October Gleaning, October Fun

On a Friday night in late-September, hours after our crew had completed the season’s final tomato harvest, I emailed the CSA to announce an annual gleaning opportunity—before handing the tomato rows over to the chickens, we’d give CSA members first dibs. Twelve hours after the email went out, before the Saturday morning pickup had even begun, several members were booking it to the field, armed with bags, determined to fill them. Those expecting loads of ripe tomatoes were disappointed that morning—our crew had picked anything with a hint of color the day before—but those willing to settle for green, with the goal of counter-top ripening or fried green tomatoes, were rewarded. And in the days that followed, there was plenty of ripe fruit to be had—not quite a juicy as the tomatoes of August, but delicious in the way last-call tomatoes can be.

Opening up the fields to gleaning is more challenging that it might seem. Tomatoes are easy enough because they’re easy to identify and easy to access. Greens are trickier. In recent years, we’ve invited members to glean spinach, kale,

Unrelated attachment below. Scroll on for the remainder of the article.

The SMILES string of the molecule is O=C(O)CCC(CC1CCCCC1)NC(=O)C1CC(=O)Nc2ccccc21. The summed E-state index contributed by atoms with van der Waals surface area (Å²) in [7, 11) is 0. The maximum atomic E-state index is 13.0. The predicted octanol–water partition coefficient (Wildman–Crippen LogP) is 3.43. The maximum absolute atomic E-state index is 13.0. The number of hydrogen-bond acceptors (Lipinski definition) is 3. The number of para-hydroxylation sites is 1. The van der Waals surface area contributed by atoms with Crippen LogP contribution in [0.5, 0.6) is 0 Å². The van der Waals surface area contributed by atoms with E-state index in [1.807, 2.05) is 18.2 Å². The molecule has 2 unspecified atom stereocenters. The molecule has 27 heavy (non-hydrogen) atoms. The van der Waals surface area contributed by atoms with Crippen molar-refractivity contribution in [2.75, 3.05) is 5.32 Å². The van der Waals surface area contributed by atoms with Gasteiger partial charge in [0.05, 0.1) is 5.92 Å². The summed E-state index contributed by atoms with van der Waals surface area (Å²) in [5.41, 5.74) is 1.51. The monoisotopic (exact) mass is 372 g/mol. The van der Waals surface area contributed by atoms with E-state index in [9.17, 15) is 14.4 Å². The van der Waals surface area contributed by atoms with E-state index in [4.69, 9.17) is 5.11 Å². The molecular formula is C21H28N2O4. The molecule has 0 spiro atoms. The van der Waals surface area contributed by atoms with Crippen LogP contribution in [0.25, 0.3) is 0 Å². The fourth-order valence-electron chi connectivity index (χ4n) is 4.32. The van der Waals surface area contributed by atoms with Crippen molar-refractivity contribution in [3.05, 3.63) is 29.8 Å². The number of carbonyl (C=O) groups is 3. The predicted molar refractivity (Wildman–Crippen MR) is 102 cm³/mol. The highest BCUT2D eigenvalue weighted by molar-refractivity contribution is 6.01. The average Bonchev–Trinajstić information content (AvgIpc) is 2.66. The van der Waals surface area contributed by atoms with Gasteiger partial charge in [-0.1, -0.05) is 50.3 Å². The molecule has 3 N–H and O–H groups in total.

arugula, and broccoli raab, but these require more effort on our part. To the untrained eye, all greens look alike—mature, baby, and everything in between. So if you don’t want gleaners accidentally mowing down the wrong item, you must be sure everything is well-communicated and clearly marked. It also helps if the beds are relatively weed-free. If gleaners must tramp through knee-high weeds to find the arugula, they may not be conscientious of the baby mizuna growing in the next bed. If, however, the beds are carefully tended and walkways easy to follow, most gleaners will carefully fill their bags without harming the pipeline. For many members, gleaning is a big perk of CSA membership, and this season we saw a notable spike in interest, presumably because people had more time on their hands. So, in spite of the extra work involved, we make every effort to offer as many glea